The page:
In this contemporary retelling of The Canterbury Tales, a group of teens on a bus ride to Washington, DC, each tell a story—some fantastical, some realistic, some downright scandalous—in pursuit of the ultimate prize: a perfect score.
Jeff boards the bus for the Civics class trip to Washington, DC, with a few things on his mind: -Six hours trapped with his classmates sounds like a disaster waiting to happen. -He somehow ended up sitting next to his ex-best friend, who he hasn’t spoken to in years. -He still feels guilty for the major part he played in pranking his teacher, and the trip’s chaperone, Mr. Bailey. -And his best friend Cannon, never one to be trusted and banned from the trip, has something “big” planned for DC.
But Mr. Bailey has an idea to keep everyone in line: each person on the bus is going to have the chance to tell a story. It can be fact or fiction, realistic or fantastical, dark or funny or sad. It doesn’t matter. Each person gets a story, and whoever tells the best one will get an automatic A in the class.
But in the middle of all the storytelling, with secrets and confessions coming out, Jeff only has one thing on his mind—can he live up to the super successful story published in the school newspaper weeks ago that convinced everyone that he was someone smart, someone special, and someone with something to say.
In her debut novel, Kim Zarins breathes new life into Chaucer’s The Canterbury Tales in a fresh and contemporary retelling that explores the dark realities of high school, and the subtle moments that bring us all together.
About the Author
Kim Zarins has a PhD in English from Cornell University and teaches medieval literature at Sacramento State University. When she isn’t reading, writing, or teaching, she hangs out with her family in Davis, California, and coaxes a scrub jay named Joe to take peanuts from her hand.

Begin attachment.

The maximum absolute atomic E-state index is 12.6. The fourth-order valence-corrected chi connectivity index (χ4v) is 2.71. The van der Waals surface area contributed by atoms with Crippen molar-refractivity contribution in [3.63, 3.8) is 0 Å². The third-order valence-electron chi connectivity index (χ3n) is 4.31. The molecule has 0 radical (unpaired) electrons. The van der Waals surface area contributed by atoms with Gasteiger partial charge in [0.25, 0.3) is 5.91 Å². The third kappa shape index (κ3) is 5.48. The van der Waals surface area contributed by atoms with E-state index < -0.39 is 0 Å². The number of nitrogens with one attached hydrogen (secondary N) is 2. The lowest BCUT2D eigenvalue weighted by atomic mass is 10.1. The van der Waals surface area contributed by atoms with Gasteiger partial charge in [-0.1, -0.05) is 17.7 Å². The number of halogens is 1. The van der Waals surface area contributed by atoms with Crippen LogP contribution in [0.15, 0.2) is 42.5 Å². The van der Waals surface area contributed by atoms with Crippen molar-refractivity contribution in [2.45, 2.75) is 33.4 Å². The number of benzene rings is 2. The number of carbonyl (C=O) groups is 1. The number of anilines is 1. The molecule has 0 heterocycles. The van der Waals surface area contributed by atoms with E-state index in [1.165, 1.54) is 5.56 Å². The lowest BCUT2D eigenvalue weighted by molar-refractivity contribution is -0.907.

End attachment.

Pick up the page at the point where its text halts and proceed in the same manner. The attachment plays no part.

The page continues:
In Sometimes We Tell the Truth (S. & S., Sept. 2016; Gr 10 Up), an update of Geoffrey Chaucer’s The Canterbury Tales, 21 field trip–bound high school seniors load onto a yellow bus for the six-hour journey from Canterbury, CT, to Washington, DC. In order to keep the calm en route, Mr. Bailey challenges his charges to a storytelling competition—fantasy, fiction, based-in-truth, or whatever—and whoever tells the best story earns a free A in civics. Would-be author Jeff, constrained by easily triggered asthma as well as social insecurities, serves as narrator, while obsessing about his own turn (he recently published a story in the school literary journal that earned him accolades—even from the popular kids—and hasn’t been able to write a word since) and his proximity to Pard (once best friends, the two have been estranged for years, and Pard came out of the closet sophomore year, and suddenly Jeff just can’t stop thinking about him in unexpected ways). Like the original characters, Kim Zarins’s cast represent a cross-section of society and are drawn with rather broad strokes, and their stories and interactions cleverly echo, reinterpret, and allude to the source material (an appended list pairs contemporary individuals with their 14th-century predecessors). These tales reference other works of literature (classics and current young adult fare) and often unwind with bawdy content, raucous language, and scandalous sex scenes. Whether zombie war epic, love story between an angel and a devil, or “Harry Potter” fan fiction, the tales entertain and elucidate, bestowing upon Jeff and his classmates the ability to see into, empathize with, and possibly understand the lives of others as well as their own. --Joy Fleishhacker — School Library Journal